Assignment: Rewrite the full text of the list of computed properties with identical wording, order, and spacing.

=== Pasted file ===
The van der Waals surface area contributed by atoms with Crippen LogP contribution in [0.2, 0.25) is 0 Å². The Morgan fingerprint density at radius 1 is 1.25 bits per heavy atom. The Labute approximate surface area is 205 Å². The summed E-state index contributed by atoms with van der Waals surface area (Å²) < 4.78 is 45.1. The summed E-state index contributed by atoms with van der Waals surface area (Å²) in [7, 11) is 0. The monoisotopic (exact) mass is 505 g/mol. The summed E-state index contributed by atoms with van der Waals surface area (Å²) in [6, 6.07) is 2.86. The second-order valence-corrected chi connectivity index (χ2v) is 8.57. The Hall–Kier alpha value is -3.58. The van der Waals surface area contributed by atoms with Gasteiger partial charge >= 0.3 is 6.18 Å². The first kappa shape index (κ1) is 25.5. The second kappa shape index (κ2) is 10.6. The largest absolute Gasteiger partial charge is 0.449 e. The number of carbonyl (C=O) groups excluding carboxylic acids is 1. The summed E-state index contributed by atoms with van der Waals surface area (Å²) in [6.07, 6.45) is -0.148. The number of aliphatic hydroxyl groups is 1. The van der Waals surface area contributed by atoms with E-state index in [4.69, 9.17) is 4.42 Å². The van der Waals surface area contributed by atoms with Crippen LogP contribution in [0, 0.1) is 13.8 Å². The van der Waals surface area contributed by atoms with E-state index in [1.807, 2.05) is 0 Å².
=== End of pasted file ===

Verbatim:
The van der Waals surface area contributed by atoms with Crippen LogP contribution in [0.2, 0.25) is 0 Å². The Morgan fingerprint density at radius 1 is 1.25 bits per heavy atom. The Labute approximate surface area is 205 Å². The summed E-state index contributed by atoms with van der Waals surface area (Å²) < 4.78 is 45.1. The summed E-state index contributed by atoms with van der Waals surface area (Å²) in [7, 11) is 0. The monoisotopic (exact) mass is 505 g/mol. The summed E-state index contributed by atoms with van der Waals surface area (Å²) in [6, 6.07) is 2.86. The second-order valence-corrected chi connectivity index (χ2v) is 8.57. The Hall–Kier alpha value is -3.58. The van der Waals surface area contributed by atoms with Gasteiger partial charge >= 0.3 is 6.18 Å². The first kappa shape index (κ1) is 25.5. The second kappa shape index (κ2) is 10.6. The largest absolute Gasteiger partial charge is 0.449 e. The number of carbonyl (C=O) groups excluding carboxylic acids is 1. The summed E-state index contributed by atoms with van der Waals surface area (Å²) in [6.07, 6.45) is -0.148. The number of aliphatic hydroxyl groups is 1. The van der Waals surface area contributed by atoms with E-state index in [4.69, 9.17) is 4.42 Å². The van der Waals surface area contributed by atoms with Crippen LogP contribution in [0, 0.1) is 13.8 Å². The van der Waals surface area contributed by atoms with E-state index in [1.807, 2.05) is 0 Å².